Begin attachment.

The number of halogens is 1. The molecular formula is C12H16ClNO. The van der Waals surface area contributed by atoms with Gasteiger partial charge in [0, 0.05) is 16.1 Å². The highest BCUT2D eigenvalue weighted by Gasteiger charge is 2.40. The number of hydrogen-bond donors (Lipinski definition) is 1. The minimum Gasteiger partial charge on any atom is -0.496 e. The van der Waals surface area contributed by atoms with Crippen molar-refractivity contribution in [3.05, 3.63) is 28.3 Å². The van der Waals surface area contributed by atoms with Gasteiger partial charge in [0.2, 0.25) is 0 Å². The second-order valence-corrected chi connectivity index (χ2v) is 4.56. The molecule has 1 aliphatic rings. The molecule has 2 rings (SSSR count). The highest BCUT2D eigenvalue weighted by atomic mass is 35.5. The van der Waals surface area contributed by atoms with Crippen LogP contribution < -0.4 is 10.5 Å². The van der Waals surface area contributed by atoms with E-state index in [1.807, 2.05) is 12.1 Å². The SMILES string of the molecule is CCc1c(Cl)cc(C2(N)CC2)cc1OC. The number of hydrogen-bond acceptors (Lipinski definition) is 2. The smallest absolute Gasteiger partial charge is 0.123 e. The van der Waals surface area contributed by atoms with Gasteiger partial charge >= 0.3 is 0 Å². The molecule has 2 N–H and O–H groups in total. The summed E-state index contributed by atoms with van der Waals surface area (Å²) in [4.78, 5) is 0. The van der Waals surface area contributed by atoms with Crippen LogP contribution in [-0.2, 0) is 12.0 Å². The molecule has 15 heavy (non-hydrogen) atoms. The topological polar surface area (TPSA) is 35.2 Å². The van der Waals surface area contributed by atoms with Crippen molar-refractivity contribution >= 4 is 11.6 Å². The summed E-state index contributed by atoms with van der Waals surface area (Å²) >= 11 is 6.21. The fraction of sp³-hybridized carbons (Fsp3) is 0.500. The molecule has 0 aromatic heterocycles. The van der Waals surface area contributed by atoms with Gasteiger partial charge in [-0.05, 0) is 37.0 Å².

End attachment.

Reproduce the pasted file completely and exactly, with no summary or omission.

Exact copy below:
The number of halogens is 1. The molecular formula is C12H16ClNO. The van der Waals surface area contributed by atoms with Gasteiger partial charge in [0, 0.05) is 16.1 Å². The highest BCUT2D eigenvalue weighted by Gasteiger charge is 2.40. The number of hydrogen-bond donors (Lipinski definition) is 1. The minimum Gasteiger partial charge on any atom is -0.496 e. The van der Waals surface area contributed by atoms with Crippen molar-refractivity contribution in [3.05, 3.63) is 28.3 Å². The van der Waals surface area contributed by atoms with Gasteiger partial charge in [0.2, 0.25) is 0 Å². The second-order valence-corrected chi connectivity index (χ2v) is 4.56. The molecule has 1 aliphatic rings. The molecule has 2 rings (SSSR count). The highest BCUT2D eigenvalue weighted by atomic mass is 35.5. The van der Waals surface area contributed by atoms with Crippen LogP contribution < -0.4 is 10.5 Å². The van der Waals surface area contributed by atoms with E-state index in [1.807, 2.05) is 12.1 Å². The SMILES string of the molecule is CCc1c(Cl)cc(C2(N)CC2)cc1OC. The number of hydrogen-bond acceptors (Lipinski definition) is 2. The smallest absolute Gasteiger partial charge is 0.123 e. The van der Waals surface area contributed by atoms with Gasteiger partial charge >= 0.3 is 0 Å². The molecule has 2 N–H and O–H groups in total. The summed E-state index contributed by atoms with van der Waals surface area (Å²) in [4.78, 5) is 0. The van der Waals surface area contributed by atoms with Crippen LogP contribution in [-0.2, 0) is 12.0 Å². The molecule has 15 heavy (non-hydrogen) atoms. The topological polar surface area (TPSA) is 35.2 Å². The van der Waals surface area contributed by atoms with Crippen molar-refractivity contribution >= 4 is 11.6 Å². The summed E-state index contributed by atoms with van der Waals surface area (Å²) >= 11 is 6.21. The fraction of sp³-hybridized carbons (Fsp3) is 0.500. The molecule has 0 aromatic heterocycles. The van der Waals surface area contributed by atoms with Gasteiger partial charge in [-0.05, 0) is 37.0 Å².